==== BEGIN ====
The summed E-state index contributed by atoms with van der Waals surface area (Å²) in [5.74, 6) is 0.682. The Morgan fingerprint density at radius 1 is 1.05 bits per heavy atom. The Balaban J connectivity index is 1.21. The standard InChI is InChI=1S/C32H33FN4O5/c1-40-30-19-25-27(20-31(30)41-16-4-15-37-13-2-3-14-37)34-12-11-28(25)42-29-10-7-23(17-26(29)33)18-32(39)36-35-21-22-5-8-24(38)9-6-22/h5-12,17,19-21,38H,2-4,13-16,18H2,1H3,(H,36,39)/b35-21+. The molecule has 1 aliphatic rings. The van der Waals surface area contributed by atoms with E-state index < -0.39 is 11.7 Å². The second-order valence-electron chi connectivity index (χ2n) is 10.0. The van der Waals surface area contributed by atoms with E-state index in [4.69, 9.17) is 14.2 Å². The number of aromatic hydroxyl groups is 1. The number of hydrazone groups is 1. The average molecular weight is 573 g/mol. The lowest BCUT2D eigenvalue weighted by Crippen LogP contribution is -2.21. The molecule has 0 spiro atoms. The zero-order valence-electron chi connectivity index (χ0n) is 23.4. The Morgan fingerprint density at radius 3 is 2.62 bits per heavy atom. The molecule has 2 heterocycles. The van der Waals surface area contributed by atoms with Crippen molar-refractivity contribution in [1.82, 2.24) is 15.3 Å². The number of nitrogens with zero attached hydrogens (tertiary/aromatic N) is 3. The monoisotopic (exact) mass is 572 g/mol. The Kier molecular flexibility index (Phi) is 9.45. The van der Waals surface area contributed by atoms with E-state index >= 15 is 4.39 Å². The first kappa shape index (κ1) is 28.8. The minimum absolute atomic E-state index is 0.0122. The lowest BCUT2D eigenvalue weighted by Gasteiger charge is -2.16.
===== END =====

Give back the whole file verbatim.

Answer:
The summed E-state index contributed by atoms with van der Waals surface area (Å²) in [5.74, 6) is 0.682. The Morgan fingerprint density at radius 1 is 1.05 bits per heavy atom. The Balaban J connectivity index is 1.21. The standard InChI is InChI=1S/C32H33FN4O5/c1-40-30-19-25-27(20-31(30)41-16-4-15-37-13-2-3-14-37)34-12-11-28(25)42-29-10-7-23(17-26(29)33)18-32(39)36-35-21-22-5-8-24(38)9-6-22/h5-12,17,19-21,38H,2-4,13-16,18H2,1H3,(H,36,39)/b35-21+. The molecule has 1 aliphatic rings. The van der Waals surface area contributed by atoms with E-state index < -0.39 is 11.7 Å². The second-order valence-electron chi connectivity index (χ2n) is 10.0. The van der Waals surface area contributed by atoms with E-state index in [4.69, 9.17) is 14.2 Å². The number of aromatic hydroxyl groups is 1. The number of hydrazone groups is 1. The average molecular weight is 573 g/mol. The lowest BCUT2D eigenvalue weighted by Crippen LogP contribution is -2.21. The molecule has 0 spiro atoms. The zero-order valence-electron chi connectivity index (χ0n) is 23.4. The Morgan fingerprint density at radius 3 is 2.62 bits per heavy atom. The molecule has 2 heterocycles. The van der Waals surface area contributed by atoms with Crippen molar-refractivity contribution in [1.82, 2.24) is 15.3 Å². The number of nitrogens with zero attached hydrogens (tertiary/aromatic N) is 3. The monoisotopic (exact) mass is 572 g/mol. The Kier molecular flexibility index (Phi) is 9.45. The van der Waals surface area contributed by atoms with E-state index >= 15 is 4.39 Å². The first kappa shape index (κ1) is 28.8. The minimum absolute atomic E-state index is 0.0122. The lowest BCUT2D eigenvalue weighted by Gasteiger charge is -2.16.